Tales of Troy Ulysses the Sacker of Cities
Page: 19Then Hector went to see his dear wife, Andromache, whose father had been slain by Achilles early in the siege, and he found her and her nurse carrying her little boy, Hector’s son, and like a star upon her bosom lay his beautiful and shining golden head. Now, while Helen urged Paris to go into the fight, Andromache prayed Hector to stay with her in the town, and fight no more lest he should be slain and leave her a widow, and the boy an orphan, with none to protect him. The army she said, should come back within the walls, where they had so long been safe, not fight in the open plain. But Hector answered that he would never shrink from battle, “yet I know this in my heart, the day shall come for holy Troy to be laid low, and Priam and the people of Priam. But this and my own death do not trouble me so much as the thought of you, when you shall be carried as a slave to Greece, to spin at another woman’s bidding, and bear water from a Grecian well. May the heaped up earth of my tomb cover me ere I hear thy cries and the tale of thy captivity.”
Then Hector stretched out his hands to his little boy, but the child was afraid when he saw the great glittering helmet of his father and the nodding horsehair crest. So Hector laid his helmet on the ground and dandled the child in his arms, and tried to comfort his wife, and said good-bye for the last time, for he never came back to Troy alive. He went on his way back to the battle, and Paris went with him, in glorious armour, and soon they were slaying the princes of the Greeks.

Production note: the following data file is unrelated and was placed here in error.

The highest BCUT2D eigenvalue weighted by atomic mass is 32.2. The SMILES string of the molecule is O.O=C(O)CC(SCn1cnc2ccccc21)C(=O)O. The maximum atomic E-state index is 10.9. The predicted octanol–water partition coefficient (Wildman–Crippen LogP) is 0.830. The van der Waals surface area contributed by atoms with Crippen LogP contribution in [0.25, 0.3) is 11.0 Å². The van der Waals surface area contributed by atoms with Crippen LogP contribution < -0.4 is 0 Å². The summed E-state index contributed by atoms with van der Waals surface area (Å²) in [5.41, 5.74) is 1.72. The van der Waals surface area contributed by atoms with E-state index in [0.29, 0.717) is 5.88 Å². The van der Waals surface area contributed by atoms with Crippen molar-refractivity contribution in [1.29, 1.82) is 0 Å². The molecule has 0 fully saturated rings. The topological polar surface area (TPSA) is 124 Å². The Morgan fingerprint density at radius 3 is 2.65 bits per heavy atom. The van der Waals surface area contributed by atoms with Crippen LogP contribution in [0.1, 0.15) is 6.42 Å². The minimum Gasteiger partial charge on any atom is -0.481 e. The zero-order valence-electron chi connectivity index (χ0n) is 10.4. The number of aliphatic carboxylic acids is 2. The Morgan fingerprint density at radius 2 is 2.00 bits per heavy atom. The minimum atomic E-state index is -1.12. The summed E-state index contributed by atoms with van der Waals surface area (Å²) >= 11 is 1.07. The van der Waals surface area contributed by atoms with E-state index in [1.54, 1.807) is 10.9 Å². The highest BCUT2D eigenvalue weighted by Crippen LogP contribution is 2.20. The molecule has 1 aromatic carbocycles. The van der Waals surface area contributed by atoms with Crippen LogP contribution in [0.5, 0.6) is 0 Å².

The battle raged till nightfall, and in the night the Greeks and Trojans burned their dead; and the Greeks made a trench and wall round their camp, which they needed for safety now that the Trojans came from their town and fought in the open plain.
Next day the Trojans were so successful that they did not retreat behind their walls at night, but lit great fires on the plain: a thousand fires, with fifty men taking supper round each of them, and drinking their wine to the music of flutes. But the Greeks were much discouraged, and